Wednesday, 11 August 2010
Could we monetise the entire national debt?
There has been a debate between Paul Krugman and James Galbraith on this issue recently.
Krugman accepts the need for a continued deficit in the U.S., and is happy with a certain amount of monetising, but doesn’t think the two latter can be taken as far as Galbraith advocates without inflationary dangers.
I accept that Galbraith and advocates of Modern Monetary Theory (MMT) are insufficiently concerned about inflation. In fact I think most MMTers have a thoroughly crude understanding of labour markets: they have no inkling of the way in which tight labour markets contribute to inflation.
But the basic idea behind MMT is good: that’s the idea that governments should abandon borrowing and (when stimulus is required) just run deficits funded by extra money or “printed money”.
I won’t deal with the above labour market point here, but I will deal with the Krugman v Galbraith debate.
Krugman introduces some very silly maths in his argument. He says “What determines the price level? Let’s assume a simple quantity theory, with the price level proportional to the money supply: P(t) = V*M(t)”
He then says “P is proportional to M”. He is simply saying that if the money supply doubles, then prices will double. Well, introduce that assumption at the start of an argument (or some maths) and lo and behold, the conclusion will be that money supply increases have a substantial effect on prices!
The above crude assumption doesn’t capture a subtlety pointed out by MMT advocates (and Keynes) which is that if there is an inadequate supply of money in private sector hands, the private sector will save money. It will deleverage. Or put it yet a third way, “paradox of thrift” unemployment occurs.
In the above scenario, a modest money supply increase should have virtually NO INFLATIONARY EFFECT.
Another subtlety not captured is the fact that money is very similar in nature to national debt. That is, there is no sharp diving line between money and non money, and national debt is one of the many “pieces of paper” which can, on a broad definition of the word money, be counted as money.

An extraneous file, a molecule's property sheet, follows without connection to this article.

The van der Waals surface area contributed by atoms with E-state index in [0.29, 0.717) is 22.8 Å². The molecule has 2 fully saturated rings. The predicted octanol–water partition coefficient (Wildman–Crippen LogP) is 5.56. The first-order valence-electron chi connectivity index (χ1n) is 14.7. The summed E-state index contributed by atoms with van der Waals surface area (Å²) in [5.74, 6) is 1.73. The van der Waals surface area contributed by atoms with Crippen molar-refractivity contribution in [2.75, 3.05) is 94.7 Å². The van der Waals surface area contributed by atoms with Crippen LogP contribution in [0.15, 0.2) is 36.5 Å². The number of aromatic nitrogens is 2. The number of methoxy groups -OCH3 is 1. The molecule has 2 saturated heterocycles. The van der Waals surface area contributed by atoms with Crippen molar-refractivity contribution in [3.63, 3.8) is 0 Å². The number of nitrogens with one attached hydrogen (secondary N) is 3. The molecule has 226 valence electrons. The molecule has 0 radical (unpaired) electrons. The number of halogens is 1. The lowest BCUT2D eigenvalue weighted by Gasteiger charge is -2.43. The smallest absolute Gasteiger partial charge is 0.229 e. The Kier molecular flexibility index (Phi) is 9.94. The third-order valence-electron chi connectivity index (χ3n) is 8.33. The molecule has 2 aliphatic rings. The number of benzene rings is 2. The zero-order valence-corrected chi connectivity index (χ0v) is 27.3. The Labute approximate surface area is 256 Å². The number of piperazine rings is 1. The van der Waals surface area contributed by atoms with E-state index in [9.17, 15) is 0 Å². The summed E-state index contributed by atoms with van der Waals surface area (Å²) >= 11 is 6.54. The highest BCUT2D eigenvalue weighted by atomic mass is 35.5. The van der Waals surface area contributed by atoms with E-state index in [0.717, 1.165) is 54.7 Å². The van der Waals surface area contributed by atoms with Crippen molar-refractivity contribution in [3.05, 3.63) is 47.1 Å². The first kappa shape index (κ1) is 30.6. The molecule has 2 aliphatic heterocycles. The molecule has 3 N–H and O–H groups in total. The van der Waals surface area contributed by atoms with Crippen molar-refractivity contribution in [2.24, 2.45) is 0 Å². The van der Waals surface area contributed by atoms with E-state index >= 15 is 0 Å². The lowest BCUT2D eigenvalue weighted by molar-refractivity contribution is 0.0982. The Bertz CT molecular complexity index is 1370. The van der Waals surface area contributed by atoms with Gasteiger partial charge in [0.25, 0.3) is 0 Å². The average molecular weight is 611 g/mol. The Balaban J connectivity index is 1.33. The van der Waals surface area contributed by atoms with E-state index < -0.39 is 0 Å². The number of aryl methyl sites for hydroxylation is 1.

Quantitative easing (U.K. style) involves printing money and buying back some of this debt. There is little reason to suppose much of an inflationary effect (or any other effect) because cash and national debt are so similar in nature. Mish rightly refers to QE as “quantitative nothingness”.
To summarise so far, there are no theoretical reasons for thinking QE will have a HUGE effect. And this theory seems to have been born out by the fact that we have had unprecedented increases in the monetary base in 2009 thanks to QE, but rampant inflation has not ensued.
But obviously QE has SOME effect because cash is clearly more liquid than national debt.
But does that mean we cannot monetise the entire national debt? Not at all! QE alone is mildly stimulatory and possibly inflationary. Thus if we want to monetise the entire national debt, all we do is monetise the entire lot and then take suitable deflationary counter measures.
If the SOLE objective is to monetise the debt (i.e. do nothing else) the deflationary measure needs to be one that monetises the debt. Um, er, what’s that? Easy: collect more tax (and/or reduce government spending) and use the money collected (or saved) to buy back debt. (See Musgrave’s law).
One moral of all this is: beware of economists and others who are contracted to (or expected to) write a number of articles a week for some newspaper, whether it is Krugman and the New York Times or anyone else. We all have days (or weeks on end) when we cannot think of any stimulating ideas. In this situation quality bloggers normally just remain silent. In contrast, the above journalists just spew out waffle.